- Posted by: Administrator
- Category: Finance
If you didn’t make payments on your loans and are now in default, don’t get discouraged. It may seem like an overwhelming situation, but you have multiple options for getting out of default. Remember, it’s in your best interest to act quickly to resolve the default, because the consequences of default can be severe.
Options for Getting Out of Default
You have three options for getting out of default: loan rehabilitation, loan consolidation, or repayment in full.
1. Repayment in full
Repayment in full is exactly as it sounds; you can repay the full amount that you owe at any time.
2. Loan Rehabilitation
To rehabilitate most defaulted loans, you must sign an agreement to make a series monthly payments over a period of time. The monthly payment amount you’ll be offered will be based on your income, so it should be affordable.
3. Loan Consolidation
Loan consolidation allows you to pay off your loans by consolidating (combining) your loans into a new Direct Consolidation Loan.
To consolidate a loan into a new Direct Consolidation Loan, you must either
- agree to repay the new Direct Consolidation Loan under an income-driven repayment plan or
- make three consecutive, voluntary, on-time, full monthly payments on the defaulted loan before you consolidate it.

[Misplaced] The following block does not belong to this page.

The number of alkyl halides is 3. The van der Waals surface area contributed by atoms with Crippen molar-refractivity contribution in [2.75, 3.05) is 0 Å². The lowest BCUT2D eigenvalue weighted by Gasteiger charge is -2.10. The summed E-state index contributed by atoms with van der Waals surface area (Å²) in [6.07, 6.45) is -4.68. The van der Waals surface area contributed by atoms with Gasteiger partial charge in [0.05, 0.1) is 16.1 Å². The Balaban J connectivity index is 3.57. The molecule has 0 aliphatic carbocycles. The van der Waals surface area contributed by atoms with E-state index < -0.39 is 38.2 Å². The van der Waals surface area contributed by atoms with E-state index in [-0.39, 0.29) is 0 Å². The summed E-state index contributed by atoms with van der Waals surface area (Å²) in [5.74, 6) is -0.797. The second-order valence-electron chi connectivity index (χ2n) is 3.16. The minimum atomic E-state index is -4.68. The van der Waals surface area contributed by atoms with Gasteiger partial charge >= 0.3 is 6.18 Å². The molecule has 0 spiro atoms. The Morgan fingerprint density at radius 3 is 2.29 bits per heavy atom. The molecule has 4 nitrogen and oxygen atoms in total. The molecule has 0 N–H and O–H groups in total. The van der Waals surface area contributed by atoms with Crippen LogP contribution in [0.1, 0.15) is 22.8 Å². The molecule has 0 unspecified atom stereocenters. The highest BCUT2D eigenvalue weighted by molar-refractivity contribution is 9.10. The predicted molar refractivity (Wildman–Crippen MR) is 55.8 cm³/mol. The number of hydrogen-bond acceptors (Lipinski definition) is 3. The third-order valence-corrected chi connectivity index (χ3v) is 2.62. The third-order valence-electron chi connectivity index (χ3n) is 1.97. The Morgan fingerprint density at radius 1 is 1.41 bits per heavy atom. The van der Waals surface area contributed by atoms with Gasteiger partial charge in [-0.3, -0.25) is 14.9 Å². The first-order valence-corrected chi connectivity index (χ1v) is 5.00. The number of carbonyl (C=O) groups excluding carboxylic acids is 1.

Staying Out of Default
There are a number of things you can do to keep yourself on track and out of default:
1. Enroll in an income-driven repayment plan.
If you haven’t already, you should consider enrolling in an income-driven repayment plan.
2. Consider setting up automatic payments.
Sign up for automatic debit through your loan servicer, and monthly payments will automatically be made from your bank account.
3. Keep good records.
It’s helpful to keep important documents such as records of monthly payments, payment schedules, and notes about phone calls to your loan servicer in an organized file.
4. Stay in touch with your loan servicer.
As soon as you think that you’ll have trouble making your monthly payment, contact your loan servicer to discuss your situation—they are there to help you.
SOURCE: BLOG POST